It was the Romans who introduced lavender to Britain, using the flowers to scent and wash themselves (lavender is from the Latin lavare, to wash). Later, it was used as a nosegay on London streets to mask the stench of everyday life. By the 17th century, many houses had rooms where essences were distilled for use by the household.

Queen Victoria demanded lavender in everything from wood polish to bath water and laundry soap. At the height of its popularity in the Victorian era, Hitchin growers Perks and Llewellyn were cultivating over 100 acres of lavender.

The silvery sheen of lavender is a common and effective adaptation that protects the plant from extreme heat by reflecting the rays of the sun. This is also true of slim, fine leaves, which lose less water from evaporation.

Lavender's uses are well documented as a salve for stress and insomnia, even as a treatment for post-surgery pain, although there's no scientific evidence to prove its efficacy. However, there's no denying its clean, refreshing scent, which, dried and stuffed into linen pillows, has been lining undies drawers for centuries. Update this classic to a bunch of lavender and eucalyptus prunings – hung strategically in the shower cubicle it will lend a spa-like scent and relaxation to your ablutions. Whale music optional.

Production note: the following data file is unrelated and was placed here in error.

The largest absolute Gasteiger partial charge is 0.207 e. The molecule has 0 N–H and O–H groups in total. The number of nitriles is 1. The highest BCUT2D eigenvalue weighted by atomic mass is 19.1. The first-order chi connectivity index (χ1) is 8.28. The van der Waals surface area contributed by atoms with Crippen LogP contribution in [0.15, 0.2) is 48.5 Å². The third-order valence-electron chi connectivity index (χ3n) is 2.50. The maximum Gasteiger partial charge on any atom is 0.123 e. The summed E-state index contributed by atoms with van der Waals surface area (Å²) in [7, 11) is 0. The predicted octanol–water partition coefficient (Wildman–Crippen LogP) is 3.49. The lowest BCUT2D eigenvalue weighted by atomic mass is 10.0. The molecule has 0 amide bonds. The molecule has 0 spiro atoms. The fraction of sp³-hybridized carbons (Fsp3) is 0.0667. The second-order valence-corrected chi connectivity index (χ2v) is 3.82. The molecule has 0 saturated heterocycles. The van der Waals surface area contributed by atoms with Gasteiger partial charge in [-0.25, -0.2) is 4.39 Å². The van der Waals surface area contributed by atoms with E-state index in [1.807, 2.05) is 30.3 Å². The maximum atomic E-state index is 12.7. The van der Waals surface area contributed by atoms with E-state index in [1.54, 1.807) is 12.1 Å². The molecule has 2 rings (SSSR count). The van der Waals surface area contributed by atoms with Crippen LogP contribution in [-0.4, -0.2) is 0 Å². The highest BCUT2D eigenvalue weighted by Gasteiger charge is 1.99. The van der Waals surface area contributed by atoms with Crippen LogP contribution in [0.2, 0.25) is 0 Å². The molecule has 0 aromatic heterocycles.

The scent of true angustifolia lavender and hybrid lavandin is quite different: the former is relaxing and soothing (so use the oils in your bath, or on your pillow), and the latter is stimulating and energising – a result of the camphor content in its oil, which also makes lavandin better for insect repellants, candles and pot pourri.

Flowers & Bees: In July and August, plants produce dense spikes of small, white, open-lipped, highly perfumed flowers. These are pollinated by bees and other butterflies; it's an RHS Plants for Pollinators listed shrub.

  • Small Box

    Small box

    (Orders containing only seedlings or rooted cuttings)


    including VAT per order


    For ORDERS
    Over £60 inc VAT

  • Standard box

    (Bareroots up to
    1.2m & plants in p9 pots)


    including VAT per order


    For ORDERS
    Over £60 inc VAT

  • Large box

    (Pots up to
    and incl. 7.5L)


    including VAT per order


    For ORDERS
    Over £100 inc VAT

  • Trees & Hedging

    (Bareroot plants and trees
    over 1.2 metres in height)


    including VAT per order


    For ORDERS
    Over £120 inc VAT

  • Pallets

    (Root balls, large pots,
    trees etc)


    including VAT per order


    For ORDERS
    Over £240 inc VAT

Bareroot planting is best done between October and April
Bareroot and potted - what's the difference?